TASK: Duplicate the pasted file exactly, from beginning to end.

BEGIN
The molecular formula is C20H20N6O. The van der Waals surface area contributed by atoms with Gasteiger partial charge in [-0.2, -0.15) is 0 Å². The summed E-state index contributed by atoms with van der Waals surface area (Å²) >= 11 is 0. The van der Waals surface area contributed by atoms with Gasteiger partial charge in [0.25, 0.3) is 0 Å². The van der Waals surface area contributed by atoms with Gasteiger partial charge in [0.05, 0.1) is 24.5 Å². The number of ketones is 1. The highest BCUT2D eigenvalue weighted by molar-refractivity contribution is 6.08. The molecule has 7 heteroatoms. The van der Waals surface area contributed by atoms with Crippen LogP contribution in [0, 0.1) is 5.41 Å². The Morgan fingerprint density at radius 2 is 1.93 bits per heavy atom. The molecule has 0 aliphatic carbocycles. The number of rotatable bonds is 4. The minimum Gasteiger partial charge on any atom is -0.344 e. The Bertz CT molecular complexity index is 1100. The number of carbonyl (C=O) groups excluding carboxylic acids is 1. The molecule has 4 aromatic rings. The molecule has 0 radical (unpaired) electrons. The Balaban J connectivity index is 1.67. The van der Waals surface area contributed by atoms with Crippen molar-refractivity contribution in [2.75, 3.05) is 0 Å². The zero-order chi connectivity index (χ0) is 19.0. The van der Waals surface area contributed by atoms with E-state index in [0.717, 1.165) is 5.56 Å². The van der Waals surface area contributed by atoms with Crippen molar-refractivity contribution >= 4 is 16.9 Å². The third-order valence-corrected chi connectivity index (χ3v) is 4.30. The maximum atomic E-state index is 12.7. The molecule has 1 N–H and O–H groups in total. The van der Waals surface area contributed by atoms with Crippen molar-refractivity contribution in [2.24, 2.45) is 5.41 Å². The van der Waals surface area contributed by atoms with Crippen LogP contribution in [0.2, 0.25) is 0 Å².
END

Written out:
The molecular formula is C20H20N6O. The van der Waals surface area contributed by atoms with Gasteiger partial charge in [-0.2, -0.15) is 0 Å². The summed E-state index contributed by atoms with van der Waals surface area (Å²) >= 11 is 0. The van der Waals surface area contributed by atoms with Gasteiger partial charge in [0.25, 0.3) is 0 Å². The van der Waals surface area contributed by atoms with Gasteiger partial charge in [0.05, 0.1) is 24.5 Å². The number of ketones is 1. The highest BCUT2D eigenvalue weighted by molar-refractivity contribution is 6.08. The molecule has 7 heteroatoms. The van der Waals surface area contributed by atoms with Crippen LogP contribution in [0, 0.1) is 5.41 Å². The Morgan fingerprint density at radius 2 is 1.93 bits per heavy atom. The molecule has 0 aliphatic carbocycles. The number of rotatable bonds is 4. The minimum Gasteiger partial charge on any atom is -0.344 e. The Bertz CT molecular complexity index is 1100. The number of carbonyl (C=O) groups excluding carboxylic acids is 1. The molecule has 4 aromatic rings. The molecule has 0 radical (unpaired) electrons. The Balaban J connectivity index is 1.67. The van der Waals surface area contributed by atoms with Crippen molar-refractivity contribution in [2.75, 3.05) is 0 Å². The zero-order chi connectivity index (χ0) is 19.0. The van der Waals surface area contributed by atoms with E-state index in [0.717, 1.165) is 5.56 Å². The van der Waals surface area contributed by atoms with Crippen molar-refractivity contribution >= 4 is 16.9 Å². The third-order valence-corrected chi connectivity index (χ3v) is 4.30. The maximum atomic E-state index is 12.7. The molecule has 1 N–H and O–H groups in total. The van der Waals surface area contributed by atoms with Crippen molar-refractivity contribution in [2.24, 2.45) is 5.41 Å². The van der Waals surface area contributed by atoms with Crippen LogP contribution in [0.2, 0.25) is 0 Å².